The Office of Academic Affairs at Ohio State has reviewed the proposal from the Central Ohio Technical College to establish an Applied Bachelor of Science in Diagnostic Medical Sonography Technology degree program. We consulted with the Dean and Director of The Ohio State University at Newark and with the leadership of the School of Health and Rehabilitation Sciences, College of Medicine. With that input, and noting details relating to the evidence of need, industry partnerships, institutional capacity, and program information provided, the University supports the proposal. It meets the criteria under Chapter 3333.051 notably the criterion that specifies that the bachelor’s degree program must not already be offered by a state university or private college or university. Ohio State Newark does not offer such a degree and is not planning to offer one. The School of Health and Rehabilitation Sciences has a general diagnostic medical sonography program that graduates 10-12 students each year but is not focused on pediatric cardiology or fetal echocardiography, as specified in this proposal. It is important to stress that going forward, on a case-by-case basis, attention needs to be given to to any competition with existing health sciences programs at the University, and importantly, to the availability of clinical sites associated with such programs. If I can elaborate more fully or provide additional input, please contact me. Bruce McPheron Executive Vice President and Provost The Ohio State University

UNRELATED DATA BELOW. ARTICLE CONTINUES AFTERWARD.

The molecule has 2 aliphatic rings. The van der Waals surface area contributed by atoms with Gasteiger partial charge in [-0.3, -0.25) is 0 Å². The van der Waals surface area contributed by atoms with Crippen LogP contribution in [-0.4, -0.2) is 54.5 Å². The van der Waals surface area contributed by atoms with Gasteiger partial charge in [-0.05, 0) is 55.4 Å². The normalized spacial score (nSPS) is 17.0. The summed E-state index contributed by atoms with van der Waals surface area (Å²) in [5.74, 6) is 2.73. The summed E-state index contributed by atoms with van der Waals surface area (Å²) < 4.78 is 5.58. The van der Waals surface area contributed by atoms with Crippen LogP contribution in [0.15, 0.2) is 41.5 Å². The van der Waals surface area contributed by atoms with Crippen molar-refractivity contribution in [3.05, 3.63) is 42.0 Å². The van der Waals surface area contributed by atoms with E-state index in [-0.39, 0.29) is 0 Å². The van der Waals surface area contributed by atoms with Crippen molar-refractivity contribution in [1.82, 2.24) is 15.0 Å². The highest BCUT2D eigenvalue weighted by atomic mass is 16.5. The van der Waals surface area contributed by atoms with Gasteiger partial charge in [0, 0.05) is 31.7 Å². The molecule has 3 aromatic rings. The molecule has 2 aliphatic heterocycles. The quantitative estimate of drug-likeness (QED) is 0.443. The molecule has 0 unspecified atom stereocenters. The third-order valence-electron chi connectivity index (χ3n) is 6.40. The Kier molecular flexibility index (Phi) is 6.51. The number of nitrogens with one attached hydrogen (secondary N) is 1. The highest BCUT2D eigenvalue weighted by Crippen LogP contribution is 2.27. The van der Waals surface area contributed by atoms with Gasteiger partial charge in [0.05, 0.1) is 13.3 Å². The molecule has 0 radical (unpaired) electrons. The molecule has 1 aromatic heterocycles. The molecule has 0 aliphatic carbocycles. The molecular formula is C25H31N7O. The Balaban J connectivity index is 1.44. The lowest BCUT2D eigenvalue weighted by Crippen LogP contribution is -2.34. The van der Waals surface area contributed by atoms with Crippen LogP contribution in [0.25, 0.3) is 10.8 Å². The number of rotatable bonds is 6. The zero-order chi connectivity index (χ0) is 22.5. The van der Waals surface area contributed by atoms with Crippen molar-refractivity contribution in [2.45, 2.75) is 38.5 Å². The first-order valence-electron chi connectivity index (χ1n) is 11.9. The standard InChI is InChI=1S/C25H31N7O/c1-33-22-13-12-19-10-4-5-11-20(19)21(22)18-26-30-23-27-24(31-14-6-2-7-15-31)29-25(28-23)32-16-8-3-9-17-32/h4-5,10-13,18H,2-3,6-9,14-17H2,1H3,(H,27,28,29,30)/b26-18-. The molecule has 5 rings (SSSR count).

Comment: